Immunohistochemical staining for bacterial LPS was carried out on thin cuts after deparaffinization, rehydration, and neutralization of endogenous tissue peroxidases. A biotinylated IgG MAb against S. flexneri 5a LPS was used, and a MAb directed against S. flexneri 2a LPS was used as a control. Incubation was carried out overnight at 4°C with the MAb used at a concentration of 5 μg/ml in PBS containing 1% BSA. The chemical reaction was carried out by using the Vectastain ABC kit (Vector Laboratories, Inc.) as described above. This staining procedure allowed vizualization of bacteria in villus tissues, both in the epithelial lining and in the lamina propria.

Immunohistochemical staining for IL-8 was conducted as follows. After deparaffinization, rehydration, and neutralization of endogenous tissue peroxidases, thin sections were incubated overnight at 4°C with MAb WS-4 at a concentration of 5 μg/ml in PBS containing 1% BSA. After washing, biotinylated anti-mouse IgG polyclonal rabbit serum was added at a dilution of 1/400. After 1 h of incubation at room temperature, the preparation was washed and the chemical reaction was performed as described above.

Rabbit IL-8 ELISA protocol.

Dosage of IL-8 was carried out on tissue samples which were processed as follows. Punch biopsy samples 8 mm in diameter (Stiefel) were put in 2 ml of cold PBS containing a cocktail of protease inhibitors (0.05% [wt/vol] sodium azide, 1-μg/ml aprotinin, 1-μg/ml leupeptin, 1-μg/ml pepstatin A, 1 mM AEBSF [all from Sigma]) and homogenized in ice for 10 s by using an Ultra-Turrax homogenizer (Janke & Kunkel). Centrifugation was then carried out at 100,000 × g for 1 h at 15°C. Supernatants were immediately stored at −80°C until further ELISA dosage. This ELISA procedure was carried out as previously described (50). Briefly, wells of microtiter plates were coated with WS-4, the neutralizing anti-IL-8 MAb. After three washings with 0.05% Tween–PBS, saturation with 150 μl of 1% BSA in PBS for 1 h at 37°C, and three additional washings with 0.05% Tween–PBS, samples were added in a final volume of 100 μl after dilution with 0.5% BSA in Tween-PBS. Incubation was carried out overnight at 4°C. After five washings in Tween-PBS, guinea pig anti-rabbit IL-8 polyclonal serum diluted to 1 μg/ml was added and the samples were incubated for 2 h at 37°C. After five washings with Tween-PBS, 100 μl of a 1/10,000 dilution of peroxidase-labeled, affinity-purified anti-guinea pig IgG was added in 0.5% BSA–Tween–PBS. Incubation was carried out for 2 h at 37°C. After five washings in Tween-PBS, 100 μl of the chromogen o-phenylenediamine dihydrochloride was added and incubation was carried out for 30 min at room temperature. The reaction was stopped by adding 4 N H2SO4, and the optical density was read at 490 nm.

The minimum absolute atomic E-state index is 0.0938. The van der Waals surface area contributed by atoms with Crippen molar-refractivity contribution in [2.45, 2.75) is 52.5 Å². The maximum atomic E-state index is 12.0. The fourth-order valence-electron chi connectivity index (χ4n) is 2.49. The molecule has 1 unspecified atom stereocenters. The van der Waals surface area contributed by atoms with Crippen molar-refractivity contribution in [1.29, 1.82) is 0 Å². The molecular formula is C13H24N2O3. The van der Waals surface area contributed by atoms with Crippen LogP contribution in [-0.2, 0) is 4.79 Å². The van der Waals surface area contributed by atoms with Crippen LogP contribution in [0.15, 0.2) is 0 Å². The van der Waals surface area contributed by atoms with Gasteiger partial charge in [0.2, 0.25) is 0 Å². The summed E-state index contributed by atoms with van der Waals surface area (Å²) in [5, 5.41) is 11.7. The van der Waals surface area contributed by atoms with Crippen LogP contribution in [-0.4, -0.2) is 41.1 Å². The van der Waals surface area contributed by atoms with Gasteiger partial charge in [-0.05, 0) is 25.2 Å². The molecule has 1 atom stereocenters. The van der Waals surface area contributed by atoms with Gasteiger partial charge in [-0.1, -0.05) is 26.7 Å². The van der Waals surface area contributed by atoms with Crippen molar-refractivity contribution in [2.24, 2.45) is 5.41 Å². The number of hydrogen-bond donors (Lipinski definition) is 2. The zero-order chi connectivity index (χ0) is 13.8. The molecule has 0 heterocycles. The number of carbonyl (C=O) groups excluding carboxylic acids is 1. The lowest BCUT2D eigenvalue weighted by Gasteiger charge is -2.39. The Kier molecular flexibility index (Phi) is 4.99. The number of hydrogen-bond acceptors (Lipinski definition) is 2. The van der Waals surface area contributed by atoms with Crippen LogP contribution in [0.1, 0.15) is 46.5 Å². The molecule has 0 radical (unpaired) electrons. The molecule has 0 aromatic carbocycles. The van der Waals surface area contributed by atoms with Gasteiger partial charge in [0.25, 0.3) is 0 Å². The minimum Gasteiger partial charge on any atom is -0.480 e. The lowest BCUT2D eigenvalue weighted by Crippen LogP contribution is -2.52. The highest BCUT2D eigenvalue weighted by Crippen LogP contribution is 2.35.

Statistical analysis.